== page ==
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Do you or your loved one find yourself snoring? In the United States, up to 90 million Americans have reported snoring at some point, with around 37 million experiencing it regularly. Snoring can sometimes serve as an indicator of potential sleep apnea, a grave sleep disorder linked to health issues. Wondering about the link between snoring and sleep apnea? Reach out to us for answers today!
Snoring is often a symptom of sleep apnea, in which breathing is briefly and repeatedly interrupted during sleep. Sleep apnea may occur when your throat muscles relax and block your airway (obstructive sleep apnea) when your brain doesn’t send proper signals to the muscles that control your breathing (central sleep apnea), or because of both of the aforementioned reasons.
So, does sleep apnea cause snoring? In short, yes. Sleep apnea is the most common cause of snoring. When a person has sleep apnea, their throat muscles relax, and the soft tissue in the back of their throat collapses. This collapse narrows the airway and makes it difficult for air to flow through. As a result, the person snores.
However, it’s important to note that not everyone who snores has sleep apnea. In fact, most people who snore do not have sleep apnea. However, if you snore regularly and loudly, you should see a doctor to rule out sleep apnea.
It’s important to know that snoring is not the only symptom of sleep apnea. In fact, many people who have sleep apnea don’t even realize it because they don’t snore. Here are some other symptoms of sleep apnea:
If you suspect the presence of sleep apnea, don’t delay – schedule an appointment today. Sleep apnea is a potentially serious condition that, when left untreated, could contribute to a range of health issues, including heart disease, strokes, and high blood pressure. If you often snore or encounter other sleep apnea symptoms, our team can guide you through an effortless home sleep test. This test will assist in determining whether sleep apnea is a potential concern for you.
Obstructive sleep apnea (OSA) is the most common type of sleep apnea, accounting for an estimated 84% of all cases. OSA occurs when the throat muscles relax, and the airway becomes blocked, preventing air from reaching the lungs. This can happen several times throughout the night and lead to loud snoring, gasping, or choking sounds.
Central sleep apnea (CSA) is less common than OSA but still affects an estimated 2% of the population. CSA occurs when the brain fails to signal to the muscles that control breathing. As a result, breathing can become shallow or even stop altogether for short periods. People with CSA often snore loudly and may experience morning headaches.
Mixed sleep apnea is a combination of OSA and CSA. This type of sleep apnea is relatively rare, affecting an estimated 4% of people with sleep apnea. Mixed sleep apnea can have both obstructive and central components, making it more difficult to treat than OSA or CSA alone.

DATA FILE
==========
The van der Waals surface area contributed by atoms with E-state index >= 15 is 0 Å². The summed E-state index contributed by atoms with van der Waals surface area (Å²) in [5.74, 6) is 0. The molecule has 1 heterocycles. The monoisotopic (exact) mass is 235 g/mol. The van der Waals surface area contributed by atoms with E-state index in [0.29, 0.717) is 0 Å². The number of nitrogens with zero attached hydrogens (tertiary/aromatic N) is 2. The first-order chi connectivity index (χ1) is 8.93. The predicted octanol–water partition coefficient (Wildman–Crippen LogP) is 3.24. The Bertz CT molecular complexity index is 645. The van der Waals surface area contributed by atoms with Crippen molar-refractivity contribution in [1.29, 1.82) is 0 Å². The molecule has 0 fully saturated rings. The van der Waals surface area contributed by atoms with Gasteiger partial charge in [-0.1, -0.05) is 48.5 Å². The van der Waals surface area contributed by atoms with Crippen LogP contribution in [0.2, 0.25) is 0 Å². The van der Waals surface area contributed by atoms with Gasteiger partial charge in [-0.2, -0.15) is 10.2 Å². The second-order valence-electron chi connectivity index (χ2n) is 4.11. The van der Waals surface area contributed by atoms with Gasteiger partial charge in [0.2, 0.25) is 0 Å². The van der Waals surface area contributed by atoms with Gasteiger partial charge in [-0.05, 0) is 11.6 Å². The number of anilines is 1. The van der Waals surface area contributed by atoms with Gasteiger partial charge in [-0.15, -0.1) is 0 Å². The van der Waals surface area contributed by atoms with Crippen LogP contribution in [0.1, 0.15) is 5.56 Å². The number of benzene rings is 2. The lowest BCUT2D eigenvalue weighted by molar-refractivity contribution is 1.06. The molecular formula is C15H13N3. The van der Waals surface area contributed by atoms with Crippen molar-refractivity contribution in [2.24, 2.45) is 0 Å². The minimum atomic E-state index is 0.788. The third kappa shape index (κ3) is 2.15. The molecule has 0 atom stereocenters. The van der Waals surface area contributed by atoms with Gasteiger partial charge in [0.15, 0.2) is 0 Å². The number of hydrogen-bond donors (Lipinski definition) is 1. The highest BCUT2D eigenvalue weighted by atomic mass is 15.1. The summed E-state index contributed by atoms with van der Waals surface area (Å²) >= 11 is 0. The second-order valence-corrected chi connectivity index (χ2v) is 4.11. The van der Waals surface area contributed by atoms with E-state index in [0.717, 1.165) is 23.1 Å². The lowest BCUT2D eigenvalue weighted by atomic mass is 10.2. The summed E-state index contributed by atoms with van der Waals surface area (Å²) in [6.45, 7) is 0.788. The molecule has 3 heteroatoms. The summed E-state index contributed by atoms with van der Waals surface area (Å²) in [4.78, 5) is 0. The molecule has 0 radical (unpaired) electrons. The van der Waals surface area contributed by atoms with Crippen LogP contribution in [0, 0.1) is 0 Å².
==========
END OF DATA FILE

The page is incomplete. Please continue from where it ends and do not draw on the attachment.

Oral appliance therapy stands as a highly effective remedy for both sleep apnea and snoring. Our team excels in the use of the groundbreaking FDA Cleared Vivos Dental Device, a pivotal player in this field. Typically recommended for individuals grappling with mild to moderate sleep apnea, this oral appliance therapy often takes the lead in addressing snoring concerns as well. If signs and symptoms point towards sleep apnea snoring, we encourage you to consult with our dedicated professionals today to initiate your journey toward relief.
Most people who snore don’t have sleep apnea, but many people with sleep apnea snore. So, if you snore, it’s worth considering the possibility that you have sleep apnea. If you have sleep apnea, you may also gasp or choke during sleep, pause breathing during sleep, or wake up feeling short of breath.
Although snoring is a common symptom of sleep apnea, not everyone who has sleep apnea snoring. If you have sleep apnea, you may experience other symptoms such as daytime fatigue, waking up with a headache, or trouble concentrating during the day.
The best way to confirm the effectiveness of the oral appliance for sleep apnea is to have a sleep study done. This will show how well the appliance is working and if any other issues need to be addressed.
There are many different types of insurance available, and each type of insurance has different levels of coverage. Some insurance companies may cover sleep apnea treatment, while others may not. Please ask your doctor to perform an insurance verification to determine if your insurance provider covers sleep apnea treatment.
Sleep Apnea Treatment is a group of state-of-the-art dental clinics specializing in the diagnosis and treatment of snoring and sleep apnea. We also provide home sleep tests that allow you to undergo a sleep study from the comfort of your home. If you’re diagnosed with sleep apnea, our dentists will curate a personalized treatment plan to help you sleep comfortably. Please schedule a consultation with our specialists for sleep apnea in Houston.